Technical manipulation can also influence the metrics that intermediaries use to ascertain relevance. So-called bots – partially self-acting software applications that can be disguised as real users, for example in social networks – can massively distort the volume of digital communication occurring around certain topics. According to one study, during the recent presidential election in the US, 400,000 such bots were in use on Twitter, accounting for about one-fifth of the entire discussion of the candidates’ TV debates. It is not clear to which extent these types of automated systems actually influence how people vote. What is clear is that the responses they produce – clicks, likes, shares – are included in the relevance assessments produced by ADM systems. Bots can thus make an article seem so interesting that an algorithm will then present it to human users.

In sum, it can be said that the relevance assessments that algorithmic systems create for media content do not necessarily reflect criteria that are desirable from a societal perspective. Basic values such as truthfulness or social integration do not play a role. The main goal is to increase the probability of an interaction and the time users spend visiting the relevant platform. Interested parties whose goal is a strategic dissemination of disinformation can use these mechanisms to further their cause: A creative, targeted lie can, on balance, prove more emotionally “inspiring” and more successful within such systems – and thus have a greater reach – than the boring truth.

3. Solutions: Algorithmic sorting of content is at the heart of the complex interdependencies affecting public life in the digital context. This is where solutions must be applied.

Algorithms that sort content and personalize how it is assembled form the core of the complex, interdependent process underlying public communication and the formation of public opinion. That is why solutions must be found here first. The most important areas that will need action in the foreseeable future are facilitating external research and evaluation, strengthening the diversity of algorithmic processes, anchoring basic social values (e.g. by focusing on professional ethics) and increasing awareness among the public.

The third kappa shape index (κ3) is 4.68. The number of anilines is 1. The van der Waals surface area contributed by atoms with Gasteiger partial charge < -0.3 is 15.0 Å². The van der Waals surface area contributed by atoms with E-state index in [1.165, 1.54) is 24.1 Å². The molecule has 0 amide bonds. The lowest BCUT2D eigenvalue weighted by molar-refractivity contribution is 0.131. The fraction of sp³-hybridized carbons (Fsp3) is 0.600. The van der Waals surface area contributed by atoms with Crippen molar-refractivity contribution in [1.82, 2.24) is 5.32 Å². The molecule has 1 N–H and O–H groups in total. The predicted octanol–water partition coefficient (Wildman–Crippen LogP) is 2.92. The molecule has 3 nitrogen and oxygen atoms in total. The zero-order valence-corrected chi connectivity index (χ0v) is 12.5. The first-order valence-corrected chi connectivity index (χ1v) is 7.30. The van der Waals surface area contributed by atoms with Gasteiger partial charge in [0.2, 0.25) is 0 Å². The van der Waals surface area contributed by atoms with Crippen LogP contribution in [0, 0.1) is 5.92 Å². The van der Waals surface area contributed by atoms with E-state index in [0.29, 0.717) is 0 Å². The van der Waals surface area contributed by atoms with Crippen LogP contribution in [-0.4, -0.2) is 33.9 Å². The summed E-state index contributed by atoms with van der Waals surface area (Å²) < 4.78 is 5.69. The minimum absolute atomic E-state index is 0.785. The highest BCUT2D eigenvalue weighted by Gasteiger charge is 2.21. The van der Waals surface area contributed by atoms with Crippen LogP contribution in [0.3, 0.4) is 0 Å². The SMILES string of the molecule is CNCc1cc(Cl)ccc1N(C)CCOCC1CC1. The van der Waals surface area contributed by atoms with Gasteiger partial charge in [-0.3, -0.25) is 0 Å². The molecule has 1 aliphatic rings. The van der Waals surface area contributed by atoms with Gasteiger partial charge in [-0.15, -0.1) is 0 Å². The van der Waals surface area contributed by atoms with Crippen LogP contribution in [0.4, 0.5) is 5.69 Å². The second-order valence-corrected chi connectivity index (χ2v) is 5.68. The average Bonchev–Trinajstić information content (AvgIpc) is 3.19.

A first goal, one that is comparatively easy to achieve, is making users more aware of the processes and mechanisms described here. Studies show that users of social networking platforms do not even know that such sorting algorithms exist, let alone how they work. Educational responses, including in the area of continuing education, would thus be appropriate, along with efforts to increase awareness of disinformation and decrease susceptibility to it, for example through the use of fact-based materials.

Platform operators themselves clearly have more effective possibilities for intervention. For example, they could do more to ensure that values such as appropriateness, responsibility and competency are adhered to when the relevant systems are being designed and developed. A medium-term goal could be defining industry-wide professional ethics for developers of ADM systems.

Moreover, specialists who do not work for platform operators themselves should be in a position to evaluate and research the impact being made by the operators’ decisions. Until now it has been difficult if not impossible for external researchers or government authorities to gain access to the required data, of which operators have vast amounts at their disposal. Neither the design decisions made by platform operators nor the impacts of those decisions on individual users are transparent to any significant degree. Systematic distortions, for example in favor of one political viewpoint or another, are difficult to identify using currently available data. More transparency – through a combination of industry self-regulation and, where necessary, legislative measures – would make it possible to gain an unbiased understanding of the actual social consequences of algorithmic sorting and to identify potential dangers early on. Making it easier to conduct research would also stimulate an objective, solution-oriented debate of the issue and could identify new solutions. Measures like these could also make it easier to design algorithmic systems that increase participation. This would foster a more differentiated view of algorithmic processes. At the same time, it could increase trust in systems designed to benefit all of society.